20 Things Doctors Can Do That Nurse Practitioners Cannot Do

Written By: Donna Reese MSN, RN, CSN

NP scope of practice can vary widely from state to state. Strict boundaries define our profession, even for those allowed to practice independently. For the most part, our state scope of practice clearly states what we can and cannot do. Fortunately, many of the previous NP restrictions have been lifted over time, giving us more freedom to practice to our fullest extent.

Although we are not doctors, we have valuable skills and traits as providers. So, what are the differences between a nurse practitioner and a doctor? Besides the obvious difference in our training, you may wonder what can a doctor do that a nurse practitioner cannot do? There are many similarities between what NPs and doctors can offer patients. However, NPs need to know their practice boundaries. Along with knowing your state's scope of practice regulations, “20 things doctors can do that nurse practitioners cannot do” can help to clarify your role as an NP.


Nurse practitioners do many of the same duties as a doctor. NPs can assess, diagnose and treat patients. They can prescribe medication, order tests, and make referrals. NPs are healers and holistic-focused, while doctors are more like scientists who study disease and then try to fix the problem. This difference makes NPs outstanding patient educators and advocates with the patient as the central focus.

NPs enjoy educating patients about the benefits of proper nutrition, exercise, and emotional wellness. At the philosophical level, our focus on disease prevention and overall wellness is one of the differences between an NP and a physician.

Nurse practitioner specialties are broader compared to that of a physician. Due to this expansive focus, NPs are perfect for the role of primary care practitioner.



Doctors do the same duties as those listed above for a nurse practitioner. In addition, since doctors must complete a residency in a very narrow field of their choice, they have highly specialized skills in the area of expertise that NPs do not possess. For this reason, many patients may be screened initially by an NP and then referred to a specialist doctor for a more focused treatment plan.

In general, physicians tend to treat more complex illnesses. Some also perform surgery.


(The following are the 20 things that Doctors Can Do That Nurse Practitioners Cannot Do.)

1. Perform Surgery

One of the leading roles doctors can do that nurse practitioners cannot do is perform major surgery. NPs are not surgeons. They can do minor procedures such as lance boils and suture lacerations, but nurse practitioners are not allowed to perform major surgery alone. NPs can assist the physician in surgery, but their surgical role is typically relegated to supporting and educating the patient pre- and post-op.

2. Deliver Babies

One would think that a nurse practitioner specializing in Women’s Health in the OB-GYN sector could deliver babies. However, delivering a baby is one of the things that a doctor can do that a nurse practitioner cannot do. Women’s Health NPs work with patients before and after delivery but do not deliver babies independently. There is not a nurse practitioner specialty that teaches how to deliver babies.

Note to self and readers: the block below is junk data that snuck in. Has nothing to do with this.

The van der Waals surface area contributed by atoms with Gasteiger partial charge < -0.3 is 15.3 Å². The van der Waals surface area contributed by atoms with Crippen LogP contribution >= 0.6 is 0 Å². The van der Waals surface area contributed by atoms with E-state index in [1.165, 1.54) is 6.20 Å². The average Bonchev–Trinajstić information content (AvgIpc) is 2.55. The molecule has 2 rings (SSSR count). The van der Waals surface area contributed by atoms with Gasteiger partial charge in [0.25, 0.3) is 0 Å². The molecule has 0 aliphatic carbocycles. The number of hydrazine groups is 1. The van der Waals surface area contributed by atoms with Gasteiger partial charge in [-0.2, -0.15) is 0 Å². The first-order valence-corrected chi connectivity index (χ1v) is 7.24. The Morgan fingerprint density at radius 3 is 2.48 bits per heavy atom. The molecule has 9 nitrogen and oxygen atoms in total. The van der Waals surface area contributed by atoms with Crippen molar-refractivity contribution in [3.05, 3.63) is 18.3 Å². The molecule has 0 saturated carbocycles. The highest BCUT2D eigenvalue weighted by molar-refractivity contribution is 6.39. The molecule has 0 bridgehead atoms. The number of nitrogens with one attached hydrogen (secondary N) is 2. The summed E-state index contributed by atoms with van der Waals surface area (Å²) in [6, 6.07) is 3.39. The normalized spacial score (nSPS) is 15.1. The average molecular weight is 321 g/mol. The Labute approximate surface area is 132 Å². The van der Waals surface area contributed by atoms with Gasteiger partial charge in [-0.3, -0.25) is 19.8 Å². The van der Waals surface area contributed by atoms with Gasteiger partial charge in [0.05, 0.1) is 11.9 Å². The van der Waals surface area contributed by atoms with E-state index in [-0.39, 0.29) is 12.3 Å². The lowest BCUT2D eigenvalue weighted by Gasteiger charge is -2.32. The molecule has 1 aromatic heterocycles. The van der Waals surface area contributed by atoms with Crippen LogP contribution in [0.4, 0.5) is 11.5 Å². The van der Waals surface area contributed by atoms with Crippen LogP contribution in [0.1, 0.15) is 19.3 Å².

If you are interested in birthing children, you should take a different advanced nursing practice approach; that of a certified midwife.

3. Fully Practice in SNF Facilities

Currently, Medicare limits NP practice in skilled nursing facilities (SNFs). Medicare does not authorize nurse practitioners to conduct admission exams or monthly assessments at SNFs. With primary care providers hard to come by, NP certification at skilled nursing facilities could serve this often-overlooked population well.

4. Prescribe Medication

In about half of the US states, there is one significant role that a doctor can do that nurse practitioners cannot do; that is to prescribe medication independently. In these limited or restrictive practice states, nurse practitioners must have a doctor's approval before prescribing medication. Once doctors are legally permitted to practice, they are given free rein to prescribe any medication they see fit. Many states limit or require that NPs take additional courses to prescribe specific drugs and are governed by a long list of restrictions and actions to prescribe based on their scope of practice.

5. Be Primary Care Providers

Although the educational track of most FNP schools prepares nurse practitioners as primary care providers, the scope and practice of some states curtail this privilege. While the majority of the states recognize NPs as primary care providers, there is a handful that does not recognize NPs in this role. For instance, Michigan, known for some of the most restrictive practices for NPs, does not explicitly recognize NPs as primary care providers under state law.

6. Can Be an Ophthalmologist

While in school, doctors may choose to become an ophthalmologist as their career choice. NPs cannot be ophthalmologists or specialize in the care of the eyes as there is no NP program for this field.